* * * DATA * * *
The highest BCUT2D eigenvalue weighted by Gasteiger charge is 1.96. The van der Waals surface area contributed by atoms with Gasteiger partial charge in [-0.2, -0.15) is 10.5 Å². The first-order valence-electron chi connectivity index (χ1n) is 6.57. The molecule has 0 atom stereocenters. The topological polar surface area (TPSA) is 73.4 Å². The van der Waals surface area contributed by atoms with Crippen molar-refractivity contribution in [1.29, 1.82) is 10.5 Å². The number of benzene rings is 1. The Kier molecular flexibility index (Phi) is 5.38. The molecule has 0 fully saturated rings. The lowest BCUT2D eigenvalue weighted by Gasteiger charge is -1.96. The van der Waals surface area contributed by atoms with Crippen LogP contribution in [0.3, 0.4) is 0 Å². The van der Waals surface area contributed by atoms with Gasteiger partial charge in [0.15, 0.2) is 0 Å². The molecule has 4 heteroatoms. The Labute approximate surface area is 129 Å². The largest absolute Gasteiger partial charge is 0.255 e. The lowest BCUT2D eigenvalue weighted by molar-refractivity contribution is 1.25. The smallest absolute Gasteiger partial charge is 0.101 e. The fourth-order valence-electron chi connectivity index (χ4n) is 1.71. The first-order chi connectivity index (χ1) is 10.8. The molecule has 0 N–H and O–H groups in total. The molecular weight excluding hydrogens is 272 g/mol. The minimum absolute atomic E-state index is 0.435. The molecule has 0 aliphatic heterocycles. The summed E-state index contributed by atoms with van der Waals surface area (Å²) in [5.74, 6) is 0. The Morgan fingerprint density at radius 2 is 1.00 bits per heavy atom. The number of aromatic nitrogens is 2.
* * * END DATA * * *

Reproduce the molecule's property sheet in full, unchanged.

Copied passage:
The highest BCUT2D eigenvalue weighted by Gasteiger charge is 1.96. The van der Waals surface area contributed by atoms with Gasteiger partial charge in [-0.2, -0.15) is 10.5 Å². The first-order valence-electron chi connectivity index (χ1n) is 6.57. The molecule has 0 atom stereocenters. The topological polar surface area (TPSA) is 73.4 Å². The van der Waals surface area contributed by atoms with Crippen molar-refractivity contribution in [1.29, 1.82) is 10.5 Å². The number of benzene rings is 1. The Kier molecular flexibility index (Phi) is 5.38. The molecule has 0 fully saturated rings. The lowest BCUT2D eigenvalue weighted by Gasteiger charge is -1.96. The van der Waals surface area contributed by atoms with Crippen LogP contribution in [0.3, 0.4) is 0 Å². The van der Waals surface area contributed by atoms with Gasteiger partial charge in [0.15, 0.2) is 0 Å². The molecule has 4 heteroatoms. The Labute approximate surface area is 129 Å². The largest absolute Gasteiger partial charge is 0.255 e. The lowest BCUT2D eigenvalue weighted by molar-refractivity contribution is 1.25. The smallest absolute Gasteiger partial charge is 0.101 e. The fourth-order valence-electron chi connectivity index (χ4n) is 1.71. The first-order chi connectivity index (χ1) is 10.8. The molecule has 0 N–H and O–H groups in total. The molecular weight excluding hydrogens is 272 g/mol. The minimum absolute atomic E-state index is 0.435. The molecule has 0 aliphatic heterocycles. The summed E-state index contributed by atoms with van der Waals surface area (Å²) in [5.74, 6) is 0. The Morgan fingerprint density at radius 2 is 1.00 bits per heavy atom. The number of aromatic nitrogens is 2.